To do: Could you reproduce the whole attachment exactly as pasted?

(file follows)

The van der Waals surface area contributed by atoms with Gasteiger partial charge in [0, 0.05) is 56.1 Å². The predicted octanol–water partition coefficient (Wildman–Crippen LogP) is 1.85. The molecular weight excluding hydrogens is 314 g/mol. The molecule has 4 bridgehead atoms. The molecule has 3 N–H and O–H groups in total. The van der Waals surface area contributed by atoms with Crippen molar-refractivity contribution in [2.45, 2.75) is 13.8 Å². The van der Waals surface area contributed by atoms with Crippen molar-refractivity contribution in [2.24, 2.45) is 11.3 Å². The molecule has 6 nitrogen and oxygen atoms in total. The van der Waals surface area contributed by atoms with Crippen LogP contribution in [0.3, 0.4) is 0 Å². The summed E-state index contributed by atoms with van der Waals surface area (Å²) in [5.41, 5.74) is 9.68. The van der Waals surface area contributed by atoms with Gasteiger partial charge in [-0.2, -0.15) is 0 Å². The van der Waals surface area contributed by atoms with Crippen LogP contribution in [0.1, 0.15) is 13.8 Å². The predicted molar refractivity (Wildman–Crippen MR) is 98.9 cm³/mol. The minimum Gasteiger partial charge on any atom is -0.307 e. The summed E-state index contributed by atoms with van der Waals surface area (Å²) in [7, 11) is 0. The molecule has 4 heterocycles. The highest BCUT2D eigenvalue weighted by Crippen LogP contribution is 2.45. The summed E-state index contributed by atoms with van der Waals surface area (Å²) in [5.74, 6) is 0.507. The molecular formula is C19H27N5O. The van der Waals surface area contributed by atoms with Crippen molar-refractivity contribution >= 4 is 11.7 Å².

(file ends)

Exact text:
The van der Waals surface area contributed by atoms with Gasteiger partial charge in [0, 0.05) is 56.1 Å². The predicted octanol–water partition coefficient (Wildman–Crippen LogP) is 1.85. The molecular weight excluding hydrogens is 314 g/mol. The molecule has 4 bridgehead atoms. The molecule has 3 N–H and O–H groups in total. The van der Waals surface area contributed by atoms with Crippen molar-refractivity contribution in [2.45, 2.75) is 13.8 Å². The van der Waals surface area contributed by atoms with Crippen molar-refractivity contribution in [2.24, 2.45) is 11.3 Å². The molecule has 6 nitrogen and oxygen atoms in total. The van der Waals surface area contributed by atoms with Crippen LogP contribution in [0.3, 0.4) is 0 Å². The summed E-state index contributed by atoms with van der Waals surface area (Å²) in [5.41, 5.74) is 9.68. The van der Waals surface area contributed by atoms with Gasteiger partial charge in [-0.2, -0.15) is 0 Å². The van der Waals surface area contributed by atoms with Crippen LogP contribution in [0.1, 0.15) is 13.8 Å². The predicted molar refractivity (Wildman–Crippen MR) is 98.9 cm³/mol. The minimum Gasteiger partial charge on any atom is -0.307 e. The summed E-state index contributed by atoms with van der Waals surface area (Å²) in [7, 11) is 0. The molecule has 4 heterocycles. The highest BCUT2D eigenvalue weighted by Crippen LogP contribution is 2.45. The summed E-state index contributed by atoms with van der Waals surface area (Å²) in [5.74, 6) is 0.507. The molecular formula is C19H27N5O. The van der Waals surface area contributed by atoms with Crippen molar-refractivity contribution >= 4 is 11.7 Å².